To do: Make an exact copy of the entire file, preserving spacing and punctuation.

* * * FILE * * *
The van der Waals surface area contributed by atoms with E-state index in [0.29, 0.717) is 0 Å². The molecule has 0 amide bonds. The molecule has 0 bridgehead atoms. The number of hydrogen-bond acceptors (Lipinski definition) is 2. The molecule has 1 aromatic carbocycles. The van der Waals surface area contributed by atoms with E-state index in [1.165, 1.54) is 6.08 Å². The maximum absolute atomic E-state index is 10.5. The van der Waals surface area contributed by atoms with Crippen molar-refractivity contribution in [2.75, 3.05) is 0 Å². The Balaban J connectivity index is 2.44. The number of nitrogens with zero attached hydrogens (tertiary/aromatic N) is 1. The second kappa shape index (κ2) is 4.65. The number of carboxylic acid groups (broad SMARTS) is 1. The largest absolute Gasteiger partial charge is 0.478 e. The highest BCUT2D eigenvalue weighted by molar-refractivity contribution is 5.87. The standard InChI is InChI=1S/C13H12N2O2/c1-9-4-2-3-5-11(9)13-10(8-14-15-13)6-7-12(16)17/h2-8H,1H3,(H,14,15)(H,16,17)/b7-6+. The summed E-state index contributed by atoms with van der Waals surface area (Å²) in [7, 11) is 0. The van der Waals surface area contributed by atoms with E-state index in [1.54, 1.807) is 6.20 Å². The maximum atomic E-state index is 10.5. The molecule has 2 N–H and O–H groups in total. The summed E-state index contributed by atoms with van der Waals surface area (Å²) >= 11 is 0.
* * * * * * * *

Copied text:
The van der Waals surface area contributed by atoms with E-state index in [0.29, 0.717) is 0 Å². The molecule has 0 amide bonds. The molecule has 0 bridgehead atoms. The number of hydrogen-bond acceptors (Lipinski definition) is 2. The molecule has 1 aromatic carbocycles. The van der Waals surface area contributed by atoms with E-state index in [1.165, 1.54) is 6.08 Å². The maximum absolute atomic E-state index is 10.5. The van der Waals surface area contributed by atoms with Crippen molar-refractivity contribution in [2.75, 3.05) is 0 Å². The Balaban J connectivity index is 2.44. The number of nitrogens with zero attached hydrogens (tertiary/aromatic N) is 1. The second kappa shape index (κ2) is 4.65. The number of carboxylic acid groups (broad SMARTS) is 1. The largest absolute Gasteiger partial charge is 0.478 e. The highest BCUT2D eigenvalue weighted by molar-refractivity contribution is 5.87. The standard InChI is InChI=1S/C13H12N2O2/c1-9-4-2-3-5-11(9)13-10(8-14-15-13)6-7-12(16)17/h2-8H,1H3,(H,14,15)(H,16,17)/b7-6+. The summed E-state index contributed by atoms with van der Waals surface area (Å²) in [7, 11) is 0. The van der Waals surface area contributed by atoms with E-state index in [1.54, 1.807) is 6.20 Å². The maximum atomic E-state index is 10.5. The molecule has 2 N–H and O–H groups in total. The summed E-state index contributed by atoms with van der Waals surface area (Å²) >= 11 is 0.